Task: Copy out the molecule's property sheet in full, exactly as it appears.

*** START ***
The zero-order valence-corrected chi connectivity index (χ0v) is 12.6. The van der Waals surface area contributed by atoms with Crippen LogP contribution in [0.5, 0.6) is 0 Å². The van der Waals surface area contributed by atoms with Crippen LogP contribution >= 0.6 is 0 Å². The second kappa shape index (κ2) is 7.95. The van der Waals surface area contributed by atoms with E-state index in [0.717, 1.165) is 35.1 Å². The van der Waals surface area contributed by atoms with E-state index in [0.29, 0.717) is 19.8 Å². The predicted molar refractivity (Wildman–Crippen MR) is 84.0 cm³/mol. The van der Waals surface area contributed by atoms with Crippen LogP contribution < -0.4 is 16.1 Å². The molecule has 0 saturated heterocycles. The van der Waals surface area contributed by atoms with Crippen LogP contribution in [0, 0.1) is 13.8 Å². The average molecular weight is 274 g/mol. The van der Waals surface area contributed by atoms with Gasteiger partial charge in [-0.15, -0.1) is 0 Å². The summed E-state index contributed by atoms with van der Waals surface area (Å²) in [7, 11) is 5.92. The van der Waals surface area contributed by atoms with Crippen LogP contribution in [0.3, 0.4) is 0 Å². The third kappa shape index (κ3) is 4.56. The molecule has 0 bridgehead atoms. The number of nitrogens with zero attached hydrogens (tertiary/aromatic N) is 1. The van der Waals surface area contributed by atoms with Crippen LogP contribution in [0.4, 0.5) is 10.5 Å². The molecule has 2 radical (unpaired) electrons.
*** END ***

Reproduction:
The zero-order valence-corrected chi connectivity index (χ0v) is 12.6. The van der Waals surface area contributed by atoms with Crippen LogP contribution in [0.5, 0.6) is 0 Å². The van der Waals surface area contributed by atoms with Crippen LogP contribution >= 0.6 is 0 Å². The second kappa shape index (κ2) is 7.95. The van der Waals surface area contributed by atoms with E-state index in [0.717, 1.165) is 35.1 Å². The van der Waals surface area contributed by atoms with E-state index in [0.29, 0.717) is 19.8 Å². The predicted molar refractivity (Wildman–Crippen MR) is 84.0 cm³/mol. The van der Waals surface area contributed by atoms with Crippen LogP contribution < -0.4 is 16.1 Å². The molecule has 0 saturated heterocycles. The van der Waals surface area contributed by atoms with Crippen LogP contribution in [0, 0.1) is 13.8 Å². The average molecular weight is 274 g/mol. The van der Waals surface area contributed by atoms with Gasteiger partial charge in [-0.15, -0.1) is 0 Å². The summed E-state index contributed by atoms with van der Waals surface area (Å²) in [7, 11) is 5.92. The van der Waals surface area contributed by atoms with Crippen LogP contribution in [0.3, 0.4) is 0 Å². The third kappa shape index (κ3) is 4.56. The molecule has 0 bridgehead atoms. The number of nitrogens with zero attached hydrogens (tertiary/aromatic N) is 1. The van der Waals surface area contributed by atoms with Crippen LogP contribution in [0.4, 0.5) is 10.5 Å². The molecule has 2 radical (unpaired) electrons.